Preparing For Tournaments With John Gallucci Jr.
As youth soccer tournament season is here, preparation is super important for players who want to perform to best of their abilities during a long competitive soccer weekend.
Here is great advice on how to be your best — and try to minimize the risk of injury at a youth soccer tournament from John Gallucci Jr., MLS Medical Coordinator and medical analyst for coverage of the 2015 FIFA Women’s World Cup.
Related Article: Preventing Injuries In Soccer & Why Goalies Are Different
Youth Soccer News: Tournament season is kicking off all across America which means that our young athletes will be physically and mentally taxing their bodies by playing multiple games per day in the hot, summer sun. Therefore, it is our job as coaches and parents to give them the proper tools they need to stay healthy and performing at their best throughout this short, competitive season.
Start the Day Off With a Well-Balanced Meal
Tournament days can be long days. Fuel the athlete’s body with the appropriate nutrients (carbohydrates, proteins, good fats) so it can sustain the stressors placed upon it throughout the day! Remember to stay away from any greasy or heavy meals as this will slow the athlete down during play.
Before Exercise: It is best to eat 1-2 hours before beginning exercise and the meal should consist of healthy carbohydrates. Examples include oatmeal, bananas, whole wheat toast, peanut butter and jelly sandwich.
After Exercise: It is best to eat 20-60 minutes following exercise so that your body can use the nutrients for recovery. The meal or snack should include a mixture of proteins and healthy carbohydrates. Examples include grilled chicken, yogurt, protein bar or shake.
Complete a Proper Warm-up and Cool-down
Be sure to run through a proper warm-up and cool-down of dynamic and static stretches, as well as plyometrics, before and after playing each game. These routines can help prevent injuries during the game and will prepare the body for the next game.
Hydrate, Hydrate, Hydrate
Our bodies crave water! This becomes especially true during periods of high intensity activity or extended heat exposure. Water consumption should begin 72 hours before activity by drinking six to eight, 8-ounce glasses of water per day. During activity, one should drink six ounces of fluid (preferably water) every 15 minutes and should then rehydrate following activity with 32 ounces of liquid per 1 pound of fluid loss.
Find a Shady Spot
Heat related illness, such as heat cramps, heat exhaustion and heat syncope are all brought about with exertion- even with proper hydration- and can be dangerous for the athlete if not recognized and treated early.
In an attempt to reduce onset of these heat illnesses, reduce sun exposure as much as possible by placing the sideline bench in the shade and remaining in the shade in between games.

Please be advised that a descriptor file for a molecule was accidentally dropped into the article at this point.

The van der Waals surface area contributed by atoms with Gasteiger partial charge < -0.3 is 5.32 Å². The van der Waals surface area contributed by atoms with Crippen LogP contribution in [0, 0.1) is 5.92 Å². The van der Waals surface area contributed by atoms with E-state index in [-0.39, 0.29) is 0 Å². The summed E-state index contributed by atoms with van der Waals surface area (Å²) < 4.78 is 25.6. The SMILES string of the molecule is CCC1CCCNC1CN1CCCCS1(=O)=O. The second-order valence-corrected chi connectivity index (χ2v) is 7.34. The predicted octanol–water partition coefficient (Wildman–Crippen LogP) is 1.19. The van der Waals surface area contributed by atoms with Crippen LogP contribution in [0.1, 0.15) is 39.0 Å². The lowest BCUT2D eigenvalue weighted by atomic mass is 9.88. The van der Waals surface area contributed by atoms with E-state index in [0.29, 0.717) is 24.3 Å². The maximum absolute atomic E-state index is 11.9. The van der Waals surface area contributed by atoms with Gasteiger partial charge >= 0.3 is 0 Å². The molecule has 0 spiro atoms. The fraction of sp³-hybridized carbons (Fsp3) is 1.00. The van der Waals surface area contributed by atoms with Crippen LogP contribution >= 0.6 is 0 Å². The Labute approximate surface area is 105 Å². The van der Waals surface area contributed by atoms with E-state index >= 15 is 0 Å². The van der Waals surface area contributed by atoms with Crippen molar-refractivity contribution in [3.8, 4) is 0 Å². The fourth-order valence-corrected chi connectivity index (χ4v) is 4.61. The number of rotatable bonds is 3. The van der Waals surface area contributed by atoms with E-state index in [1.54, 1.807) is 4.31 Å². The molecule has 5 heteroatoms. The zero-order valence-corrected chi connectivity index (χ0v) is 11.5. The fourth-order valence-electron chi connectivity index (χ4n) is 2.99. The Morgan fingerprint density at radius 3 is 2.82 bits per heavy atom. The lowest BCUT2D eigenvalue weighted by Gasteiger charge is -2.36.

Although it may be hot outside, reducing the amount of sun exposure can aid in cooling down one’s body as well as reduces the risk of sun burn.
And this applies to soccer players of all ages – youth soccer players and adult soccer players.
Check the weather report and pack sunscreen, umbrellas or a change or clothes. Pack extra snacks for a quick bite on- the- go. Check the tournament schedule and plan accordingly.
Of course there are always unforeseen events that can take place, but being prepared for the day ahead leaves a smaller chance for mishaps and added stressors.
Utilize Breaks Wisely
We don’t see professional or even college level teams playing two to three games in a day or five to six games over the course of a weekend simply because it is very stressful on the body and leaves little to no time to recover.
Due to time restrictions however, our youth athletes are subjected to this type of play over the course of tournament season so parents and coaches should be aware of breaks in the schedule and should utilize this time wisely.
Have the athlete relax in a cooler climate or shady area, re-hydrate, fuel up, and ice down any aches and pains.
The most important thing to remember is that sports are supposed to be fun and winning the game, or scoring the most goals, shouldn’t be the only goal!
Lacing up those cleats, getting some exercise and building team camaraderie should be considered a win in anybody’s book.
Tournament season can be a fun experience for our youth soccer players but we must remember the above in order to minimize risk of injury and maximize their level of play!
For more information in regards to common injuries and rehabilitation, please be sure to check out Soccer Injury Prevention and Treatment: A Guide to Optimal Performance for Players, Parents, and Coaches written by John Gallucci Jr., MS, ATC, PT, DPT.